Conceptualizing and Measuring International Bureaucratic Autonomy

Based on a synthesis of relational and sociological aspects, we suggest conceiving of the bureaucratic autonomy of international secretariats as the combination of the (in our terms, ‘sociologically’ grounded) capacity to develop independent preferences (‘autonomy of will’) and the (‘relationally’ grounded) ability to translate these preferences into action (‘autonomy of action’) (see also Caughey et al. 2009; Maggetti 2007).

In order to develop autonomy of will, an administration first requires the ‘administrative cohesion’ to overcome obstacles to collective action and to interact with political actors as a unified organizational entity (see Mayntz 1978, 68). Cohesion enables the bureaucracy to develop a ‘single set of corporate goals’, which allows its members to work toward the same cause (Caughey et al. 2009, 3). If such an ability is missing, ‘pockets of autonomy’ within the lower echelons of the bureaucracy—at the unit or departmental level—are likely to emerge (Cortell and Peterson 2006, 263; Trondal et al. 2012). Such ‘pockets’ restrict the administration’s ability to construct and maintain a common identity and to function as a unified entity working toward the fulfillment of its mandate (see Selznick 1949). The development of an autonomous will also require what we call ‘administrative differentiation’, which refers to the bureaucratic capacity to develop preferences that can potentially differ from those of the political principals.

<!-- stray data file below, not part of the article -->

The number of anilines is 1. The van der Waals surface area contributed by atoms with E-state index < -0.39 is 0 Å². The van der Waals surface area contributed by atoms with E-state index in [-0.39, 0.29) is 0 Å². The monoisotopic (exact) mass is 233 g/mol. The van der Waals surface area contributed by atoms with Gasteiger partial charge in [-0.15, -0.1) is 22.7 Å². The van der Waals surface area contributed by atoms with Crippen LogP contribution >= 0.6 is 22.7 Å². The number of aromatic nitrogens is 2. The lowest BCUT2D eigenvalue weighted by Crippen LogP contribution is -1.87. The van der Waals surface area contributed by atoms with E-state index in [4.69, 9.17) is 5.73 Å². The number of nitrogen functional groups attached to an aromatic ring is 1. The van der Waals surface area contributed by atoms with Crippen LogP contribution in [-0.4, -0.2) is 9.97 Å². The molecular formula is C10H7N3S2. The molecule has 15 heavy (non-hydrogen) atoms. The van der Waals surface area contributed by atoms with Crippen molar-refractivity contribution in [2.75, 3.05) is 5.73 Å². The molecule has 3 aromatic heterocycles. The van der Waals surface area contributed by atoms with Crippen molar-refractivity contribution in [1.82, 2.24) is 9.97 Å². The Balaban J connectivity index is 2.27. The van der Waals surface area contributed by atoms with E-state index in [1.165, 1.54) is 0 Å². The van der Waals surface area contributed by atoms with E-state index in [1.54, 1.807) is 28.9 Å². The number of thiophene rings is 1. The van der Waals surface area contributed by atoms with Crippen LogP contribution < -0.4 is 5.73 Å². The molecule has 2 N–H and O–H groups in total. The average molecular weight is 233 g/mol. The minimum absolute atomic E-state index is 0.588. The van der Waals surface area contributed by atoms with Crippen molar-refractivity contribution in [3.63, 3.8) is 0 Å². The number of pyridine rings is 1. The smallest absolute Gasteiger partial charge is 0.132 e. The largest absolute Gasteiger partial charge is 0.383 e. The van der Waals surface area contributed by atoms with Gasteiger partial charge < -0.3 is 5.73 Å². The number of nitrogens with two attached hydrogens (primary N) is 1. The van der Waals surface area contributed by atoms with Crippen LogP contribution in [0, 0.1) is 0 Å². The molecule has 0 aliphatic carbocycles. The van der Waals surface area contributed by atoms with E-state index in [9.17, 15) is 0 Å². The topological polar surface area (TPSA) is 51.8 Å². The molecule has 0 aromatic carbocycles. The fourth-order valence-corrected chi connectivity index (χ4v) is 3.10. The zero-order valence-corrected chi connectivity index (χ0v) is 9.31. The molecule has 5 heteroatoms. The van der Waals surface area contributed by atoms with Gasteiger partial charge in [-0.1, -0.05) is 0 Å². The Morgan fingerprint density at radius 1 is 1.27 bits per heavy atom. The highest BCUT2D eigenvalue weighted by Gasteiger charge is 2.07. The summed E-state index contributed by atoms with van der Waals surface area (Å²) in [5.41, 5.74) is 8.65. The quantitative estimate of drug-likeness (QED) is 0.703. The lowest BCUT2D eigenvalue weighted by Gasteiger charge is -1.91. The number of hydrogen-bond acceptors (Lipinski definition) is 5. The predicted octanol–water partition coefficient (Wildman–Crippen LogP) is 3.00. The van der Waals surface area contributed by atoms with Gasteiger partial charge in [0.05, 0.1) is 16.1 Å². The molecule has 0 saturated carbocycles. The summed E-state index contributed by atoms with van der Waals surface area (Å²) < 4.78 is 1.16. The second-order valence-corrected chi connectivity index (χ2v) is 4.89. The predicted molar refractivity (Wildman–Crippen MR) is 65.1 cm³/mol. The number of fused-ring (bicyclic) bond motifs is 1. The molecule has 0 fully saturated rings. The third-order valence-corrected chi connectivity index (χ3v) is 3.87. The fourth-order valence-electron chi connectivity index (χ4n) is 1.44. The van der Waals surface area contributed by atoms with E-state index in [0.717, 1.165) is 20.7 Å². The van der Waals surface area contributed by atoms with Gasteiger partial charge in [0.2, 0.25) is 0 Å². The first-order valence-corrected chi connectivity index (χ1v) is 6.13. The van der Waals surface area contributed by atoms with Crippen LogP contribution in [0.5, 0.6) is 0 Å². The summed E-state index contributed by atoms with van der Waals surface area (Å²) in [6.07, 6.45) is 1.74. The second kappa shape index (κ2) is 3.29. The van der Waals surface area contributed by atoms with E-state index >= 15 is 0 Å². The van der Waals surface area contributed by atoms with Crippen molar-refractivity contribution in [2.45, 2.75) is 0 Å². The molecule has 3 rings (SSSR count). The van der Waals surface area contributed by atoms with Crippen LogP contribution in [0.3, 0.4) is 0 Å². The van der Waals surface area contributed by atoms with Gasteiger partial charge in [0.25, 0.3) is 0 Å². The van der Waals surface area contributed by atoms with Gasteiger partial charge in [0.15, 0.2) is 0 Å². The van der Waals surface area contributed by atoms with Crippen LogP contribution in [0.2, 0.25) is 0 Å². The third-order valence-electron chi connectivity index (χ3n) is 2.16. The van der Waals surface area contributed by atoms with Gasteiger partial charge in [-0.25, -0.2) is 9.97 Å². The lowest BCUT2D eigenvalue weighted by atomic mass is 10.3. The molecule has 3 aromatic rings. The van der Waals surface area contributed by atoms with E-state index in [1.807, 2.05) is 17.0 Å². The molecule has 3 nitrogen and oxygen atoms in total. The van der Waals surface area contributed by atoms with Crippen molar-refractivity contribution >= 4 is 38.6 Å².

‘Autonomy of action’ refers to the ability of an administration to translate these preferences into action. Within the nation state, this aspect of autonomy is highest if an administration has ‘a monopoly jurisdiction (that is, they have few or no bureaucratic rivals and a minimum of political constraints imposed on them by superiors)’ (Wilson 1989,

The dimensions of structural bureaucratic autonomy. Source

Fig. 2.1. The dimensions of structural bureaucratic autonomy. Source: Authors’ compilation based on Carpenter (2001), Caughey et al. (2009), and Verhoest et al. (2004)

182). Even though IOs compete with other IOs over competences and resources (Busch 2007), the main power cleavage at the international level is not so much a matter of bureaucratic rivalries but of conflict between the secretariat and the member states. Thus, autonomy of action crucially depends on statutory powers (i.e., formal secretarial competences vis-a-vis political principals throughout the policy cycle) and independent administrative resources (Brown 2010; Hooghe and Marks 2015). Figure 2.1 provides an overview of our conceptualization of bureaucratic autonomy.